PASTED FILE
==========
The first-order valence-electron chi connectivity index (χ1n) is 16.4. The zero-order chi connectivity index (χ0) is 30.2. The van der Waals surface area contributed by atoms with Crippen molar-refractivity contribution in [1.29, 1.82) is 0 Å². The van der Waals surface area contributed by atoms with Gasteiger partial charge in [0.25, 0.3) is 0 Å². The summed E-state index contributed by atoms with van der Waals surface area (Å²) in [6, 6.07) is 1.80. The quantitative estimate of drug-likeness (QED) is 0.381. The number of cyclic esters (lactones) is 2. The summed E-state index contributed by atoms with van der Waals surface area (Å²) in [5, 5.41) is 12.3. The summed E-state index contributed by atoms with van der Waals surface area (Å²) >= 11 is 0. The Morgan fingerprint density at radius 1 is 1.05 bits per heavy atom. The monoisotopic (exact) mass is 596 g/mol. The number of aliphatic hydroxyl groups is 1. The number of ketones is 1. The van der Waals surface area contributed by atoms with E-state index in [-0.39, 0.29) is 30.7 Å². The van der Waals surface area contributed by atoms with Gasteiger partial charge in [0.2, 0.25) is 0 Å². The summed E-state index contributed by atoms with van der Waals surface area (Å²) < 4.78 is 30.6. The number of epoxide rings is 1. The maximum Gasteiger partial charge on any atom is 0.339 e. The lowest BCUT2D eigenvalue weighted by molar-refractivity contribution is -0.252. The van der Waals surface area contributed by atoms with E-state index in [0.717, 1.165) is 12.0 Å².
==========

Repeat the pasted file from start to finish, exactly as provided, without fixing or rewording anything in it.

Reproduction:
The first-order valence-electron chi connectivity index (χ1n) is 16.4. The zero-order chi connectivity index (χ0) is 30.2. The van der Waals surface area contributed by atoms with Crippen molar-refractivity contribution in [1.29, 1.82) is 0 Å². The van der Waals surface area contributed by atoms with Gasteiger partial charge in [0.25, 0.3) is 0 Å². The summed E-state index contributed by atoms with van der Waals surface area (Å²) in [6, 6.07) is 1.80. The quantitative estimate of drug-likeness (QED) is 0.381. The number of cyclic esters (lactones) is 2. The summed E-state index contributed by atoms with van der Waals surface area (Å²) in [5, 5.41) is 12.3. The summed E-state index contributed by atoms with van der Waals surface area (Å²) >= 11 is 0. The Morgan fingerprint density at radius 1 is 1.05 bits per heavy atom. The monoisotopic (exact) mass is 596 g/mol. The number of aliphatic hydroxyl groups is 1. The number of ketones is 1. The van der Waals surface area contributed by atoms with E-state index in [-0.39, 0.29) is 30.7 Å². The van der Waals surface area contributed by atoms with Gasteiger partial charge in [0.2, 0.25) is 0 Å². The summed E-state index contributed by atoms with van der Waals surface area (Å²) < 4.78 is 30.6. The number of epoxide rings is 1. The maximum Gasteiger partial charge on any atom is 0.339 e. The lowest BCUT2D eigenvalue weighted by molar-refractivity contribution is -0.252. The van der Waals surface area contributed by atoms with E-state index in [0.717, 1.165) is 12.0 Å².